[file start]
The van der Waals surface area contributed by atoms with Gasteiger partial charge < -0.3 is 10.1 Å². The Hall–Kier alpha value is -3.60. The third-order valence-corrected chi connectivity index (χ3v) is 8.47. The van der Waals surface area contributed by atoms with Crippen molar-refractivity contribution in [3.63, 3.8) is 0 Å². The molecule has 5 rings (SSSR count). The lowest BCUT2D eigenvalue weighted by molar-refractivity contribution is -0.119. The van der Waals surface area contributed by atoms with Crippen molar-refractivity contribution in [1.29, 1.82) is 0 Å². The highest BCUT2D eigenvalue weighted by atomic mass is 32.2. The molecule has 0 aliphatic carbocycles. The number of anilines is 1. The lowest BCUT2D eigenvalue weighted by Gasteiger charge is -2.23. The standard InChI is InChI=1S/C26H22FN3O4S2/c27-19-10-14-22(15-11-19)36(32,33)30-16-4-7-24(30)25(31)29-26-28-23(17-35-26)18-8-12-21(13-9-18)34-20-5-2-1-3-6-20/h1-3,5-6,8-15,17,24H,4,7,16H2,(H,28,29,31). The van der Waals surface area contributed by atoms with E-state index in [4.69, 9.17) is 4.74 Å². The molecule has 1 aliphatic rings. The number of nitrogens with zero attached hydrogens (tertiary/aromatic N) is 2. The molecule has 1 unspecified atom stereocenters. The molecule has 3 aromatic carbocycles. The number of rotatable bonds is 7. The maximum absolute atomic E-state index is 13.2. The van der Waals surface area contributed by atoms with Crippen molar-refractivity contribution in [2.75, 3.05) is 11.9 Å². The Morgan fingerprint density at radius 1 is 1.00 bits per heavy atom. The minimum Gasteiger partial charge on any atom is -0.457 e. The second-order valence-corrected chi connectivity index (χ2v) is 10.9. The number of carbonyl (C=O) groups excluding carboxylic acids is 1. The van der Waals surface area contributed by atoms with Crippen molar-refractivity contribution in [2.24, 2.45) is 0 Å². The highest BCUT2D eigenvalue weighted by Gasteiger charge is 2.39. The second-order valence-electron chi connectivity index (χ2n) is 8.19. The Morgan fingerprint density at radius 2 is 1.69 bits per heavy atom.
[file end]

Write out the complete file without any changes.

The van der Waals surface area contributed by atoms with Gasteiger partial charge < -0.3 is 10.1 Å². The Hall–Kier alpha value is -3.60. The third-order valence-corrected chi connectivity index (χ3v) is 8.47. The van der Waals surface area contributed by atoms with Crippen molar-refractivity contribution in [3.63, 3.8) is 0 Å². The molecule has 5 rings (SSSR count). The lowest BCUT2D eigenvalue weighted by molar-refractivity contribution is -0.119. The van der Waals surface area contributed by atoms with Crippen molar-refractivity contribution in [1.29, 1.82) is 0 Å². The highest BCUT2D eigenvalue weighted by atomic mass is 32.2. The molecule has 0 aliphatic carbocycles. The number of anilines is 1. The lowest BCUT2D eigenvalue weighted by Gasteiger charge is -2.23. The standard InChI is InChI=1S/C26H22FN3O4S2/c27-19-10-14-22(15-11-19)36(32,33)30-16-4-7-24(30)25(31)29-26-28-23(17-35-26)18-8-12-21(13-9-18)34-20-5-2-1-3-6-20/h1-3,5-6,8-15,17,24H,4,7,16H2,(H,28,29,31). The van der Waals surface area contributed by atoms with E-state index in [4.69, 9.17) is 4.74 Å². The molecule has 1 aliphatic rings. The number of nitrogens with zero attached hydrogens (tertiary/aromatic N) is 2. The molecule has 1 unspecified atom stereocenters. The molecule has 3 aromatic carbocycles. The number of rotatable bonds is 7. The maximum absolute atomic E-state index is 13.2. The van der Waals surface area contributed by atoms with Crippen molar-refractivity contribution in [2.75, 3.05) is 11.9 Å². The Morgan fingerprint density at radius 1 is 1.00 bits per heavy atom. The minimum Gasteiger partial charge on any atom is -0.457 e. The second-order valence-corrected chi connectivity index (χ2v) is 10.9. The number of carbonyl (C=O) groups excluding carboxylic acids is 1. The van der Waals surface area contributed by atoms with Crippen molar-refractivity contribution in [2.24, 2.45) is 0 Å². The highest BCUT2D eigenvalue weighted by Gasteiger charge is 2.39. The second-order valence-electron chi connectivity index (χ2n) is 8.19. The Morgan fingerprint density at radius 2 is 1.69 bits per heavy atom.